Our Mission: ​The CCVS HOA’s goal is to enhance and preserve the quality of life and sense of a community through effective and efficient management of the Association, positive active engagement of all residents through community events, enforcement of rules and covenants to preserve property values, and capital improvements that benefit the greater good of the community.

Ryan Sarni HOA President:

Hi Neighbors. I engage with the airport pretty regularly on behalf of the HOA. You can always go to this link to track and report planes . I have asked the airport for a map of proposed revisions based on the FAA plan, but I don't believe one exists yet. Kind of ridiculous for them to have meetings without first publicizing an actual plan, if you ask me. Cherry Creek State Park is pretty close to the edge of their north take off pattern. I'd rather have planes take off over the park than our neighborhood.

The Cherry Creek Vista Park and Recreation District has been approached by representatives of T-Mobile to possibly site a cell tower in Peakview Park. At their next meeting the District board will review the preliminary location, design, and permitting criteria, and perhaps decide whether or not to proceed with negotiations to allow this tower. The tower would be capable of co-locating at least one other cell service, so there is the possibility this tower could alleviate some of the problems we have with our current cell services. If you’re interested in learning more about the tower, and the board’s direction, the meeting will be at: DATE: January 25, 2018 (Thursday) TIME: 6:00 P.M. PLACE: St. Peter’s Lutheran Church 9300 East Belleview Ave. Greenwood Village CO 80111

It is important to become familiar with the covenants, not only to comply, but also to inform  guests/tenants of these guidelines. We strive to achieve a harmonious experience for all residents.

Thank you Centennial Property Services

    2nd Annual Halloween Parade        & Ol' Fashion Candy Toss! 

Sunday, Oct 29th 3:30p

at Peakview Park

Decorate your trikes, bikes, big wheels and wagons - Wear your favorite Halloween costume, and bring a bag of candy. The kiddos will parade around the walkway and run for candy tossed by the bystanders. Hope to see you there!

On Dec. 4th Centennial City Council voted in favor of the variance requested by the owner of the land next to Peakview Park. City Council will vote on whether to approve the landowners next request to rezone the area as residential (currently it is zoned for light industry use).

Centennial Mayor Cathy Noon opposes this land being rezoned to residential, however her term is up in January. Centennial Airport also opposes residential homes being built on this parcel due to flight paths and airplane noise.

The new mayor, Stephanie Piko, will most likely be in office when the rezoning vote takes place. The HOA will post the date and time of the meeting once the details are available.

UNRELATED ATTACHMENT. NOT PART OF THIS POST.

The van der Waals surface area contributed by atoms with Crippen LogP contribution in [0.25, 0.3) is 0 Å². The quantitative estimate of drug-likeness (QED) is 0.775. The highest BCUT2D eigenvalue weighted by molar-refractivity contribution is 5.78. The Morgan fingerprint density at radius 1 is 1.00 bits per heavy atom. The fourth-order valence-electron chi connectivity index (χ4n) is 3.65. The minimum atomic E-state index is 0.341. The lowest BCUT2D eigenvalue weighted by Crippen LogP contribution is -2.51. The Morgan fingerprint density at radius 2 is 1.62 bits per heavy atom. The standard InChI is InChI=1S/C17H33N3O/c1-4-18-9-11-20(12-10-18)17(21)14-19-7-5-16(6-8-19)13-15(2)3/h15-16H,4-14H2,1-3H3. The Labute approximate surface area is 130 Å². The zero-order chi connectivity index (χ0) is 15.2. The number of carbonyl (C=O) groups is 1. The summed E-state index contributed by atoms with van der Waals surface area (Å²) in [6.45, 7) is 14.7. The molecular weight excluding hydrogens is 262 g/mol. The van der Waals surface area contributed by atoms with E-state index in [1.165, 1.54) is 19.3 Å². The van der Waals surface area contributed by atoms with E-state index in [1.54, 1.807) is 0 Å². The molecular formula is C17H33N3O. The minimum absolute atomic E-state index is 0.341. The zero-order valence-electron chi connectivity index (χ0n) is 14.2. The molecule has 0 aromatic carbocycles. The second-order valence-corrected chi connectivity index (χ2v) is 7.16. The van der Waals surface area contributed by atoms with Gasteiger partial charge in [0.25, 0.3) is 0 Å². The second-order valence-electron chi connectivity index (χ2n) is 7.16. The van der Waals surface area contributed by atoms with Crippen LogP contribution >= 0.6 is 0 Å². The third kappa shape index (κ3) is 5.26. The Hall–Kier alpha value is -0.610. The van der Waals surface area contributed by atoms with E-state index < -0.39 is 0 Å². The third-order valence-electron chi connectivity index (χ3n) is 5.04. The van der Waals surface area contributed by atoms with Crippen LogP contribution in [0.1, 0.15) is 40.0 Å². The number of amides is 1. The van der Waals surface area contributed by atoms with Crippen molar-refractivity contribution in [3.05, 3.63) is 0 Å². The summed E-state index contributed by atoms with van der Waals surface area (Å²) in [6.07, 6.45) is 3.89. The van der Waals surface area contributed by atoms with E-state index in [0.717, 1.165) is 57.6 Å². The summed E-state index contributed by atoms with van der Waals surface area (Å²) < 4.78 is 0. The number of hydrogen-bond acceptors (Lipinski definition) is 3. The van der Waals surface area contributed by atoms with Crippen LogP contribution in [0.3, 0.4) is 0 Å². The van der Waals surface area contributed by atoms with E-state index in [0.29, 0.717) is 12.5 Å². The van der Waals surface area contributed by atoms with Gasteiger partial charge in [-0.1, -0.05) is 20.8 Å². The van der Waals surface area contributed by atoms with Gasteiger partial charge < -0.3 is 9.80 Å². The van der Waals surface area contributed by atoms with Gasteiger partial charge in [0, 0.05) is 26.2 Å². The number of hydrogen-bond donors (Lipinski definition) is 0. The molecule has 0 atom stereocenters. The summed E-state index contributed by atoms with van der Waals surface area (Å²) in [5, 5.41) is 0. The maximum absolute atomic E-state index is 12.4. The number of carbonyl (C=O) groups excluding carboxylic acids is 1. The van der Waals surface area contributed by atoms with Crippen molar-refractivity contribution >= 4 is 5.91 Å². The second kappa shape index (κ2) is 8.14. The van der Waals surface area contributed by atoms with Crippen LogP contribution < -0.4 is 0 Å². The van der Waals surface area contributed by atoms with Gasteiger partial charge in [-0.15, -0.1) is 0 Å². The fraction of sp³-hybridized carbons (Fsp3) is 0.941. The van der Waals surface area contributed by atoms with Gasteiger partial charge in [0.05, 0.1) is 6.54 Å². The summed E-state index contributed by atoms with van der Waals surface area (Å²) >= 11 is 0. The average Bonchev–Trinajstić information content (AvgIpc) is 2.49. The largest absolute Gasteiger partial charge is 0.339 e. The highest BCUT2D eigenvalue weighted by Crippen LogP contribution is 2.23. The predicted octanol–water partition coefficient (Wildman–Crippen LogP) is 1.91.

City Councils email and contact information can be found at

Meeting notices and community activities. We sincerely hope to see you at the next event! 

Have an event idea? Please let us know!  Contact Us. 

What is Happening with the new flight pattern? FIND OUT NOW!

Hot Topics Happening Now! 

Good Evening Commissioner Sharpe,

I am the President of the Cherry Creek Vista South Homeowners Association.  Our neighborhood is just southeast of Havana and Orchard, and we are in unincorporated Arapahoe County.  There is an undeveloped 22 acre plot directly to our neighborhood's southern border that lies just within the City of Centennial.  Richmond Homes has proposed to build a 220 home development on this lot.  They tried to do this same thing last year, but they could not get a variance from the Centennial Airport.  At the last Centennial City Council meeting, they received their variance because, as I understand it, the airport's noise contour map is in the final stages of being reduced.  

I wrote to Michael Fronopel, Director of Planning and Development, and Bob Olislagers with the Centennial Airport about this development.  Michael wrote me back, stating that, "because of the location of this proposed development relative to the Airport’s runways, approaches and traffic pattern we plan to strongly oppose this. We anticipate focusing most of our energy on the September 5th meeting in front of the City Council. We hope you and your neighbors can also attend to give testimony on your experiences with aircraft noise."

 I understand that City Council will consider rezoning this land to 'residential' at their September 5th meeting.  On behalf of my neighbors, I would ask that you please, please do what you can to push back against this foolish plan.  We believe that putting 220 homes on such a small space is far too dense and is incredibly inappropriate.  According to the National Association of Home Builders, the median density for subdivisions inside metro areas is 2.9 dwelling units per acre.  Richmond is proposing a density of over three times that.  It does not fit in with the character of the area.

Furthermore, the plans Richmond showed me did not have any green space.  Instead, they showed a concrete path extending from their development into Peakview Park. Peakview Park is maintained by our neighborhood's parks district and funded by our neighbors' tax dollars.  The park is not designed for the increased traffic associated with another 220 homes, and it is not right that they should get use of the park without helping fund it.  The same argument applies to the added stress that so many new residents would have on High Plains Elementary, which is already at or nearing capacity.  

We understand that this area will likely be developed and we accept that.  We would prefer either an office park in line with the current environment or single family homes in line with surrounding subdivisions.  Thank you for your time and consideration.


 Ryan Sarni

CCVSHOA Board President

Airport Noise Tracker

​​​​​Pay $35 Annual Dues Online: 

Cherry Creek Vista South Homeowners Association  C.C.V.S. H.O.A. is a covenant controlled community. Dues are $35 per property (home) per year.  The Board consists of volunteer home owners. Home owner participation is highly encouraged. 

New Residential 220 Home Community slated to be built on the south side of PeakView Park!  READ MORE!

​​Havana & Maplewood Ave Crosswalk

Thank you to Centennial Property Services for making a $300 donation on Colorado Gives Day to Urban Peak in the name of Cherry Creek Vista South HOA.  By donating on Colorado Gives Day, the donation was doubled to $600 by a matching donation.
Urban Peak is a nonprofit serving youth ages 15-24 experiencing homelessness.  This organization does more than just house them, they also have education and employment programming – they teach these youth to become self-sufficient.